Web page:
Alberta has no plans to follow its western neighbour in closing or constraining businesses, despite a recent surge in COVID-19 infections.
British Columbia on Tuesday ordered new restrictions on establishments that serve alcohol in response to a spike in cases linked to those venues. Those measures include shutting down nightclubs and banquet halls, earlier closures at bars and restaurants, and sound limits so patrons don’t need to speak loudly.
Alberta reported 98 new COVID-19 cases on Wednesday, following a four-day span over the long weekend that saw a daily average of 155.
“We should be concerned about recent increases in the total number of active cases,” Premier Jason Kenney said Wednesday.
“But ultimately, Alberta’s belief was that we’re not going to micromanage our way out of this. We’re only going to get through this if people exercise personal responsibility and that’s what we call on Albertans to do.”
B.C. had 1,386 active COVID-19 cases out of a population of 5.1 million as of Tuesday, while Alberta reported 1,585 active cases out of a population of 4.4 million in its most recent update.
In B.C., there are 32 people in hospital being treated for the novel coronavirus and in Alberta there are 45.
Since June, Alberta has had no cap on the number of people allowed in restaurants, cafes, lounges and bars, provided public health measures are being followed. Unlike B.C., nightclubs in Alberta have never reopened.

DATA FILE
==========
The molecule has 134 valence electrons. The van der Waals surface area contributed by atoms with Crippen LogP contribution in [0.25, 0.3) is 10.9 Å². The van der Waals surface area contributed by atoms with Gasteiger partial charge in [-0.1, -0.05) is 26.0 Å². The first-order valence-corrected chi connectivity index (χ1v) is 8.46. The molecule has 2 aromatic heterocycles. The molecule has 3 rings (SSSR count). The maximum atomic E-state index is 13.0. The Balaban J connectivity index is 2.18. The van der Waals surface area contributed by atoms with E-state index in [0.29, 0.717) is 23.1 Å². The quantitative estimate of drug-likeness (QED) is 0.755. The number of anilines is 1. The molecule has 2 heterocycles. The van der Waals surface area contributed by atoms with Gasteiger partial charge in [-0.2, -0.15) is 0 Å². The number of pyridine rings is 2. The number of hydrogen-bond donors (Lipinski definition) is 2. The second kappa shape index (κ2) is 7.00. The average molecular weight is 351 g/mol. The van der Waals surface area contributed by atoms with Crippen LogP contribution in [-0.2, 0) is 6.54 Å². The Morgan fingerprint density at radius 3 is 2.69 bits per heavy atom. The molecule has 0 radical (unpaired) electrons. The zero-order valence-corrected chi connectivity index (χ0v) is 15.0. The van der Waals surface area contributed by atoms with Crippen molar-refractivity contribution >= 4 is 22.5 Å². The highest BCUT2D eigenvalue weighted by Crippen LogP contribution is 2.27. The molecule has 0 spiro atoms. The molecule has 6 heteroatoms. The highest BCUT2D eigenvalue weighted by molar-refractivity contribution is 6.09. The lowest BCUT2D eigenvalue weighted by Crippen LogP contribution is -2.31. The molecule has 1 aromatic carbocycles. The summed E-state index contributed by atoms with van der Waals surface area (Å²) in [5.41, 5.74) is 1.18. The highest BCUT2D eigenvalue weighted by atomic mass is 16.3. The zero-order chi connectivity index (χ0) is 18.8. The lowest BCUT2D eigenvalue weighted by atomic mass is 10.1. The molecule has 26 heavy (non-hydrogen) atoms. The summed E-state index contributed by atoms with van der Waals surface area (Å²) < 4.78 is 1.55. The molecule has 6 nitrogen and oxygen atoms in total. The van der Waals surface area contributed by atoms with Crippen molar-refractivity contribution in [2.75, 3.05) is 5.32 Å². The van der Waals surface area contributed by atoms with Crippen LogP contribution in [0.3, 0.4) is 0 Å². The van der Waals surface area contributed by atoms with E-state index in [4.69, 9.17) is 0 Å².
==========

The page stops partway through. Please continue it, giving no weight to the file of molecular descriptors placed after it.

Kenney said his government is focused on not just saving lives, but livelihoods.
“We want to do everything we possibly can to avoid jerking around people, indiscriminately shutting down their businesses, their jobs and their livelihoods,” Kenney said.
“Because the ultimate downstream consequences of constantly shutting down businesses and laying people off will be depression, potentially addiction, huge family challenges, pushing people into poverty – and that is unacceptable.”
Dr. Deena Hinshaw, Alberta’s chief medical health officer, said authorities have been looking into whether adding restrictions to certain businesses would be worthwhile.
“We have not found one particular type of business or location where we think that creating those additional restrictions would reduce our daily case numbers,” she said.
“Rather, it seems that the majority of our new cases are coming from close contact, potentially household transmission, social gatherings ... events that aren’t necessarily easily controlled by formal public-health restrictions and measures.”
Hinshaw noted that there have been some outbreaks linked to religious gatherings and she’ll be meeting with faith leaders to discuss the importance of their congregations following public health guidance.
She also said that Alberta Health Services has confirmed 16 COVID-19 infections in 16 different schools and that in all cases, the virus was acquired outside those institutions.
Support Our Students Alberta, a non-partisan, non-profit public education advocacy group, has put the number at 32, according to its online COVID-19 tracker.
Hinshaw said the numbers the Alberta government is releasing are based on whether an individual with COVID-19 was infectious when they were in a school.
“Other numbers are not relevant to school transmission risk and simply cause confusion and anxiety.”
For instance, she said, learning that a teacher or a student caught COVID-19 at a gathering or on vacation, and was not in their school, isn’t helpful.
Hinshaw said the government is launching a new online map that will list every school where there have been two or more cases within a 14-day period and where the disease could have spread in the school.
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